Everyone was watching the weather. At a press briefing the day before the weather expert had said that he thought the weather would be fine for the launch, but the day was clouding over rapidly. Every hour or so weather balloons were sent up to measure the winds "aloft." If the clouds were too thick there was danger of lightning striking the rocket. And if the winds were too strong it could get blown off course. Our eyes were glued to a large TV screen in front of the consoles that displayed weather maps and plots of the winds. At four minutes to noon there was a 10-minute "hold" while we waited for the weather to clear. But it didn't.
There were two times each day when the rocket could be launched, when the trajectory could be lined up just right to get to Mars. The first opportunity passed at 12:11 and we all waited anxiously for the next opportunity, which was at 1:15. The launch vehicle controllers quickly loaded new software parameters into the vehicle's computer to account for the different launch time. The countdown resumed. Every now and then we'd go outside to peer at the clouds. Suddenly, the clouds looked as if they were breaking up. Everyone thought - "We're going to make it." But suddenly, at about a minute before 1:15 a loud voice shouted "HOLD, HOLD, HOLD" over the loud speakers. The launch had been cancelled at the last minute because the winds aloft were too strong.
Disappointed, everyone straggled away and the launch vehicle people began to "safe" the rocket and store it for a try again the next day.
That night there was a big party, originally planned for a post-launch party, but which turned into a pre-launch party. The next morning, everything was repeated, but this time the weather was beautiful. At about 10 minutes to noon some of us ran outside and were bussed over to a viewing area a couple of miles from the launch pad. The loudspeaker counted down, joined by the crowd, "Ten, nine, eight, seven, six, five, four, three, two, one, zero." And at exactly noon there was a brilliant flash and a roar and the loudspeakers announced "We have ignition!" The rocket rose on a column of smoke and flame and arced through the cloudless sky. We could see six solid rocket motors fall away in little trails of smoke at just the right time. We cheered until the rocket disappeared into the blue, then we ran back to the bus and went back to the control room.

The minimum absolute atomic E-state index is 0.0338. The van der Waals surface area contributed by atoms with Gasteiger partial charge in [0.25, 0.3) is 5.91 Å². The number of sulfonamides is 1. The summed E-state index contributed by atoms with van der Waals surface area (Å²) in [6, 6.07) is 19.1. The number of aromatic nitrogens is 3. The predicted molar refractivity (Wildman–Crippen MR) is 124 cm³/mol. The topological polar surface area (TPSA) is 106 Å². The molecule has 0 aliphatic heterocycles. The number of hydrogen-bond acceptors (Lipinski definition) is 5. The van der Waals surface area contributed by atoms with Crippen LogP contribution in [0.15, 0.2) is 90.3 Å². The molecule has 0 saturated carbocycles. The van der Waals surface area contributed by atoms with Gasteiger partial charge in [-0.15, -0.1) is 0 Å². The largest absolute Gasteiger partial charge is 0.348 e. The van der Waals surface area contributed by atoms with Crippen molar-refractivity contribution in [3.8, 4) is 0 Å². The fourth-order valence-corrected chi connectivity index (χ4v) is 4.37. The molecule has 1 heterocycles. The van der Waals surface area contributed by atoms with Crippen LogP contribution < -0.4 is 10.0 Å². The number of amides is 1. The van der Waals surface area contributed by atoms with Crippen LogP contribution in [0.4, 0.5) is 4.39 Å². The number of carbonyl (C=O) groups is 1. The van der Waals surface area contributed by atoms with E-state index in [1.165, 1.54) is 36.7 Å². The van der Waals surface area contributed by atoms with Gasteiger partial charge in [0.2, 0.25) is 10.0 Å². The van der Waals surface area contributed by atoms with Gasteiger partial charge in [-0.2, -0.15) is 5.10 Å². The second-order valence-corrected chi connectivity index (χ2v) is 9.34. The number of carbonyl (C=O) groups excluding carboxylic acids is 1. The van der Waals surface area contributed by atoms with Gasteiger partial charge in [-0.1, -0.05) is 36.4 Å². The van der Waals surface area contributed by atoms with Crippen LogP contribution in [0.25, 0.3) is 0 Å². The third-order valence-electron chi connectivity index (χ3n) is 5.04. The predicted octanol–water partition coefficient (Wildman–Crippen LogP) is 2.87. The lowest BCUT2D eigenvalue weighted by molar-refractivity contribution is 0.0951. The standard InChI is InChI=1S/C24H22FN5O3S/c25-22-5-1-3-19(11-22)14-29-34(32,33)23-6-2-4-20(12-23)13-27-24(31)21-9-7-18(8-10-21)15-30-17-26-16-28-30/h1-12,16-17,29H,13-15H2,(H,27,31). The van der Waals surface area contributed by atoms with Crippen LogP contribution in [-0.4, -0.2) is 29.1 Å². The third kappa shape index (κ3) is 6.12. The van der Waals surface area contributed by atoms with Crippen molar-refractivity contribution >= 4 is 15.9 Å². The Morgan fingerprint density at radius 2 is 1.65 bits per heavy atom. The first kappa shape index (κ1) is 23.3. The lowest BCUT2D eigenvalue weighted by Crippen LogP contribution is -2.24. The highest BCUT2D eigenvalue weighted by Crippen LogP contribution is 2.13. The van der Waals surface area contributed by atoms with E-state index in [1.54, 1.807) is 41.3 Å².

Every event was tracked by different tracking stations around the Earth. When the rocket passed over the Indian Ocean it was too far from any land stations to be "heard," so two aircraft were flown to listen for the radio signals. Then we cheered when the tracking stations in Australia acquired the signal. Everything happened exactly on time. The solid rockets burned out and dropped away. The first and second stages ignited and then shut off. The rocket "coasted" in a "parking orbit" for almost an hour before the third stage burned to send the spacecraft on its way to Mars. Then the spacecraft separated from the launch vehicle and was on its own. There were several anxious minutes until the Deep Space Network tracking antennas heard the spacecraft's own signals...but then there they were! The launch was successful!
There was an orgy of handshaking and hugs all around. Glenn Cunningham and George Pace had huge grins. The spacecraft team was now in charge and they began studying the telemetry from the spacecraft to make sure that everything was as planned. Some of the early results were puzzling and the spacecraft team determined that one of the solar panels hadn't unfolded completely. It was at an angle about 20 degrees from where it was supposed to be. This was no problem yet because there was plenty of power being provided by the solar arrays this close to the sun. Everything else was working perfectly and the engineers began diagnosing the solar array situation. They concluded that it was probably not a serious problem, and they had plenty of time to fix it before the first trajectory correction maneuver scheduled for 13 days after launch.
Then there was a press briefing by Glenn, Wes Huntress, Bud McAnally, and people from the Goddard Space Flight Center (managers of the launch vehicle contract). Finally, there was an impromptu party organized by Mike Malin, principal investigator of the MGS camera, where a lot of chicken wings and shrimp were eaten. That night I was interviewed on MSNBC for an "online chat" on the Internet. People sent in questions to the "chat room" and I dictated the answers to Melinda, who typed them in. It was an odd experience - say - ing - ever - y - thing - ver - y - slow - ly - so - Mel - in - da - could - type.
Well, MGS is on its way to Mars. The next big event is the launch of the Russian Mars 96 mission on November 16. Then Pathfinder launches on December 2. Since that's a night launch it will be spectacular. Our fleet will be getting ready to invade Mars starting in July.